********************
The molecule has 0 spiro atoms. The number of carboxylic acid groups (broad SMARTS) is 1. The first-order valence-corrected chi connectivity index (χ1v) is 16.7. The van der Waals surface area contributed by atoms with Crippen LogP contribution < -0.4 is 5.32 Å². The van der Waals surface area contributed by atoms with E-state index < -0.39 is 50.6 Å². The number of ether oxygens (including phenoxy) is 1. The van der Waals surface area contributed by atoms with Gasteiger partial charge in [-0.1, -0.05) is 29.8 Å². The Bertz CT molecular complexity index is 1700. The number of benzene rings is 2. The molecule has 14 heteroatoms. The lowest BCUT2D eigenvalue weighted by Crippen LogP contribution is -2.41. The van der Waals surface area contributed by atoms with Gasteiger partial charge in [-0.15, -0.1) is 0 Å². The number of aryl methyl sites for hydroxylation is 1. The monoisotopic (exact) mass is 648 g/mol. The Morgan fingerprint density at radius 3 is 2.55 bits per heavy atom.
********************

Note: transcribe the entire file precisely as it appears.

The molecule has 0 spiro atoms. The number of carboxylic acid groups (broad SMARTS) is 1. The first-order valence-corrected chi connectivity index (χ1v) is 16.7. The van der Waals surface area contributed by atoms with Crippen LogP contribution < -0.4 is 5.32 Å². The van der Waals surface area contributed by atoms with E-state index < -0.39 is 50.6 Å². The number of ether oxygens (including phenoxy) is 1. The van der Waals surface area contributed by atoms with Gasteiger partial charge in [-0.1, -0.05) is 29.8 Å². The Bertz CT molecular complexity index is 1700. The number of benzene rings is 2. The molecule has 14 heteroatoms. The lowest BCUT2D eigenvalue weighted by Crippen LogP contribution is -2.41. The van der Waals surface area contributed by atoms with Gasteiger partial charge in [-0.15, -0.1) is 0 Å². The number of aryl methyl sites for hydroxylation is 1. The monoisotopic (exact) mass is 648 g/mol. The Morgan fingerprint density at radius 3 is 2.55 bits per heavy atom.